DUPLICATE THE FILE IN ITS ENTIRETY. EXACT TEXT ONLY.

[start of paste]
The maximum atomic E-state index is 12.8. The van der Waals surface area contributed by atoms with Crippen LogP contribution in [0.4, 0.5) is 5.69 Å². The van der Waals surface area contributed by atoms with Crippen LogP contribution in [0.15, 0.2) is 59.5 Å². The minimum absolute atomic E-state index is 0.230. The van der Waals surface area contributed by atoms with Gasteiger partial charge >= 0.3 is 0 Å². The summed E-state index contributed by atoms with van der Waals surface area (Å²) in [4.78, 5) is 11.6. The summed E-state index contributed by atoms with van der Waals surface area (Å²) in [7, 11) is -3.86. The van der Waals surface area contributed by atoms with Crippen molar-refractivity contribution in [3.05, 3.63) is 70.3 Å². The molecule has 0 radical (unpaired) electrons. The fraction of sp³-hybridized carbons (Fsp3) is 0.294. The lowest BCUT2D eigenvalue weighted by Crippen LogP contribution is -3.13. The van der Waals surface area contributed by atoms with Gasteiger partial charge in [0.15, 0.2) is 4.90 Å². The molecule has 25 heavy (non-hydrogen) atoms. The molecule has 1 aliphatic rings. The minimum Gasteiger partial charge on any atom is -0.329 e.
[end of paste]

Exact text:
The maximum atomic E-state index is 12.8. The van der Waals surface area contributed by atoms with Crippen LogP contribution in [0.4, 0.5) is 5.69 Å². The van der Waals surface area contributed by atoms with Crippen LogP contribution in [0.15, 0.2) is 59.5 Å². The minimum absolute atomic E-state index is 0.230. The van der Waals surface area contributed by atoms with Gasteiger partial charge >= 0.3 is 0 Å². The summed E-state index contributed by atoms with van der Waals surface area (Å²) in [4.78, 5) is 11.6. The summed E-state index contributed by atoms with van der Waals surface area (Å²) in [7, 11) is -3.86. The van der Waals surface area contributed by atoms with Crippen molar-refractivity contribution in [3.05, 3.63) is 70.3 Å². The molecule has 0 radical (unpaired) electrons. The fraction of sp³-hybridized carbons (Fsp3) is 0.294. The lowest BCUT2D eigenvalue weighted by Crippen LogP contribution is -3.13. The van der Waals surface area contributed by atoms with Gasteiger partial charge in [0.15, 0.2) is 4.90 Å². The molecule has 25 heavy (non-hydrogen) atoms. The molecule has 1 aliphatic rings. The minimum Gasteiger partial charge on any atom is -0.329 e.